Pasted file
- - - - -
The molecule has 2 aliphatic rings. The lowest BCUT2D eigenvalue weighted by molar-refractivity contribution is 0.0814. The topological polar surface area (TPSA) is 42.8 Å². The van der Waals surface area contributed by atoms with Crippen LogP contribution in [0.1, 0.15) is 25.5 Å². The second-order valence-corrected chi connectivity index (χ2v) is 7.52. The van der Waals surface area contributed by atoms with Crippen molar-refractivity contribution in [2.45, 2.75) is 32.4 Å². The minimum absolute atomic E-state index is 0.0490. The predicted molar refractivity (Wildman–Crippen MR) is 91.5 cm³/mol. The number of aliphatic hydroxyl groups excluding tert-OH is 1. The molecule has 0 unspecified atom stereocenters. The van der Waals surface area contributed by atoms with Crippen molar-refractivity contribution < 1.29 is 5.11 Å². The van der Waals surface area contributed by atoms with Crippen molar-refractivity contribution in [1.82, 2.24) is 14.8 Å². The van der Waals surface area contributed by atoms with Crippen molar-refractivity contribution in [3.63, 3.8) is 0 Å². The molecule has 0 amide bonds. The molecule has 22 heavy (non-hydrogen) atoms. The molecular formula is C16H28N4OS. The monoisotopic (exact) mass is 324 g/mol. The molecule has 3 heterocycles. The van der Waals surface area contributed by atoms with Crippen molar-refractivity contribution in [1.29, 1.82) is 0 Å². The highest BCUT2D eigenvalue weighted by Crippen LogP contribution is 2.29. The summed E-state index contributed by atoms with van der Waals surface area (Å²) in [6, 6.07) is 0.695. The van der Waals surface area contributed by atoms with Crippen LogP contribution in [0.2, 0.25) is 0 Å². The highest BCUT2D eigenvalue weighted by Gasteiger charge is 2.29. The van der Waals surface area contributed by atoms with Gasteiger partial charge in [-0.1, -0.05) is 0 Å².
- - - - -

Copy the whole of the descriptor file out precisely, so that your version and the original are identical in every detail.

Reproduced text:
The molecule has 2 aliphatic rings. The lowest BCUT2D eigenvalue weighted by molar-refractivity contribution is 0.0814. The topological polar surface area (TPSA) is 42.8 Å². The van der Waals surface area contributed by atoms with Crippen LogP contribution in [0.1, 0.15) is 25.5 Å². The second-order valence-corrected chi connectivity index (χ2v) is 7.52. The van der Waals surface area contributed by atoms with Crippen molar-refractivity contribution in [2.45, 2.75) is 32.4 Å². The minimum absolute atomic E-state index is 0.0490. The predicted molar refractivity (Wildman–Crippen MR) is 91.5 cm³/mol. The number of aliphatic hydroxyl groups excluding tert-OH is 1. The molecule has 0 unspecified atom stereocenters. The van der Waals surface area contributed by atoms with Crippen molar-refractivity contribution < 1.29 is 5.11 Å². The van der Waals surface area contributed by atoms with Crippen molar-refractivity contribution in [1.82, 2.24) is 14.8 Å². The van der Waals surface area contributed by atoms with Crippen molar-refractivity contribution in [3.63, 3.8) is 0 Å². The molecule has 0 amide bonds. The molecule has 22 heavy (non-hydrogen) atoms. The molecular formula is C16H28N4OS. The monoisotopic (exact) mass is 324 g/mol. The molecule has 3 heterocycles. The van der Waals surface area contributed by atoms with Crippen molar-refractivity contribution in [1.29, 1.82) is 0 Å². The highest BCUT2D eigenvalue weighted by Crippen LogP contribution is 2.29. The summed E-state index contributed by atoms with van der Waals surface area (Å²) in [6, 6.07) is 0.695. The van der Waals surface area contributed by atoms with Crippen LogP contribution in [0.2, 0.25) is 0 Å². The highest BCUT2D eigenvalue weighted by Gasteiger charge is 2.29. The van der Waals surface area contributed by atoms with Gasteiger partial charge in [-0.1, -0.05) is 0 Å².